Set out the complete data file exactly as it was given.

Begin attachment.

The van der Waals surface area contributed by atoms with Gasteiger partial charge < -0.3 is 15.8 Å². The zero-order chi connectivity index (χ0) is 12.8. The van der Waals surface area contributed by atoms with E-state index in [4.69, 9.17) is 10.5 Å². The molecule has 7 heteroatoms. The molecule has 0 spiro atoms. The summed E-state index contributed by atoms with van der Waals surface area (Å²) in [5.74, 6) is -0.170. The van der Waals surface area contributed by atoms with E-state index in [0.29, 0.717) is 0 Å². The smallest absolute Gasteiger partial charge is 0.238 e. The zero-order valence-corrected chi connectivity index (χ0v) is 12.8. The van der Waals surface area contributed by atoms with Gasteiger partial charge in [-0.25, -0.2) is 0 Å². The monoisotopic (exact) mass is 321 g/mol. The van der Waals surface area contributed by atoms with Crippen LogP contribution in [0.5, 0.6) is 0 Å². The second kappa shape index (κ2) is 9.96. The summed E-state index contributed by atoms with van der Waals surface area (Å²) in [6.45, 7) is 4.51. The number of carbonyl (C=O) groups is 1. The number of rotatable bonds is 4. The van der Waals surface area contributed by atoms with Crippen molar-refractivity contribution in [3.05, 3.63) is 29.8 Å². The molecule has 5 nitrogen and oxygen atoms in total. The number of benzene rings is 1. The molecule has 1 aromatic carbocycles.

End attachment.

The van der Waals surface area contributed by atoms with Gasteiger partial charge < -0.3 is 15.8 Å². The zero-order chi connectivity index (χ0) is 12.8. The van der Waals surface area contributed by atoms with E-state index in [4.69, 9.17) is 10.5 Å². The molecule has 7 heteroatoms. The molecule has 0 spiro atoms. The summed E-state index contributed by atoms with van der Waals surface area (Å²) in [5.74, 6) is -0.170. The van der Waals surface area contributed by atoms with E-state index in [0.29, 0.717) is 0 Å². The smallest absolute Gasteiger partial charge is 0.238 e. The zero-order valence-corrected chi connectivity index (χ0v) is 12.8. The van der Waals surface area contributed by atoms with Gasteiger partial charge in [-0.25, -0.2) is 0 Å². The monoisotopic (exact) mass is 321 g/mol. The van der Waals surface area contributed by atoms with Crippen LogP contribution in [0.5, 0.6) is 0 Å². The second kappa shape index (κ2) is 9.96. The summed E-state index contributed by atoms with van der Waals surface area (Å²) in [6.45, 7) is 4.51. The number of carbonyl (C=O) groups is 1. The number of rotatable bonds is 4. The van der Waals surface area contributed by atoms with Crippen molar-refractivity contribution in [3.05, 3.63) is 29.8 Å². The molecule has 5 nitrogen and oxygen atoms in total. The number of benzene rings is 1. The molecule has 1 aromatic carbocycles.